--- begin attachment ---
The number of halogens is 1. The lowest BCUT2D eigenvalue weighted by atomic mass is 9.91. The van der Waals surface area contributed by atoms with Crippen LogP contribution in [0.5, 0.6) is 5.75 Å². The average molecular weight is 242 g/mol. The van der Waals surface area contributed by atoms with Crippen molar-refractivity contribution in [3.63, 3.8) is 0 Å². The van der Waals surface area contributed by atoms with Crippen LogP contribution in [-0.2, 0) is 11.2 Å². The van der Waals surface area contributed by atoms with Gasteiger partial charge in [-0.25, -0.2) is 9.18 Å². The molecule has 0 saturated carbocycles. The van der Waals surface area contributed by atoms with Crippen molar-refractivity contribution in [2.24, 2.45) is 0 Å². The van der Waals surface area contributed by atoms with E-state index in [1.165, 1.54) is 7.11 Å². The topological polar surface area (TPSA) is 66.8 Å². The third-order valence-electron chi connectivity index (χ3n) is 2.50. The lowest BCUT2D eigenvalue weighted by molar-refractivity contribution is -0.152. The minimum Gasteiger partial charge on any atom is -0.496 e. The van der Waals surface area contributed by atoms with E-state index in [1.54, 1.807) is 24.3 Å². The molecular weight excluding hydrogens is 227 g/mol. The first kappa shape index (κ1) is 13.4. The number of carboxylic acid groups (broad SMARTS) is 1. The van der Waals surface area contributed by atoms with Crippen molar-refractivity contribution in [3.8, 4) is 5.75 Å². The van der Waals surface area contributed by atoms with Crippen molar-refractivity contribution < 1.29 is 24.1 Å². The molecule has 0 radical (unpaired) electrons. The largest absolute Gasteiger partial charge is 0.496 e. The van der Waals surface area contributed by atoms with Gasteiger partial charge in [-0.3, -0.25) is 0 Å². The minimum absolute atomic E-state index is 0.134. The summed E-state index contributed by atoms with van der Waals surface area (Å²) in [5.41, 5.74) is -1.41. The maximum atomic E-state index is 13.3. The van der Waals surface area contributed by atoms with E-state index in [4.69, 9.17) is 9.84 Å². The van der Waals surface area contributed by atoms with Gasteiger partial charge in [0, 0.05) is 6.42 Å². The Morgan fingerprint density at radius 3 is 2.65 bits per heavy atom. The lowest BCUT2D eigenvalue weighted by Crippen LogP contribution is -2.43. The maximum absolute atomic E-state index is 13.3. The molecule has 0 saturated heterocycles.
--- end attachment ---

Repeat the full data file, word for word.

The number of halogens is 1. The lowest BCUT2D eigenvalue weighted by atomic mass is 9.91. The van der Waals surface area contributed by atoms with Crippen LogP contribution in [0.5, 0.6) is 5.75 Å². The average molecular weight is 242 g/mol. The van der Waals surface area contributed by atoms with Crippen molar-refractivity contribution in [3.63, 3.8) is 0 Å². The van der Waals surface area contributed by atoms with Crippen LogP contribution in [-0.2, 0) is 11.2 Å². The van der Waals surface area contributed by atoms with Gasteiger partial charge in [-0.25, -0.2) is 9.18 Å². The molecule has 0 saturated carbocycles. The van der Waals surface area contributed by atoms with Crippen molar-refractivity contribution in [2.24, 2.45) is 0 Å². The van der Waals surface area contributed by atoms with E-state index in [1.165, 1.54) is 7.11 Å². The topological polar surface area (TPSA) is 66.8 Å². The third-order valence-electron chi connectivity index (χ3n) is 2.50. The lowest BCUT2D eigenvalue weighted by molar-refractivity contribution is -0.152. The minimum Gasteiger partial charge on any atom is -0.496 e. The van der Waals surface area contributed by atoms with E-state index in [1.54, 1.807) is 24.3 Å². The molecular weight excluding hydrogens is 227 g/mol. The first kappa shape index (κ1) is 13.4. The number of carboxylic acid groups (broad SMARTS) is 1. The van der Waals surface area contributed by atoms with Crippen molar-refractivity contribution in [3.8, 4) is 5.75 Å². The van der Waals surface area contributed by atoms with Crippen molar-refractivity contribution < 1.29 is 24.1 Å². The molecule has 0 radical (unpaired) electrons. The largest absolute Gasteiger partial charge is 0.496 e. The van der Waals surface area contributed by atoms with Gasteiger partial charge in [-0.3, -0.25) is 0 Å². The minimum absolute atomic E-state index is 0.134. The summed E-state index contributed by atoms with van der Waals surface area (Å²) in [5.41, 5.74) is -1.41. The maximum atomic E-state index is 13.3. The van der Waals surface area contributed by atoms with E-state index in [4.69, 9.17) is 9.84 Å². The van der Waals surface area contributed by atoms with Gasteiger partial charge in [0, 0.05) is 6.42 Å². The Morgan fingerprint density at radius 3 is 2.65 bits per heavy atom. The lowest BCUT2D eigenvalue weighted by Crippen LogP contribution is -2.43. The maximum absolute atomic E-state index is 13.3. The molecule has 0 saturated heterocycles.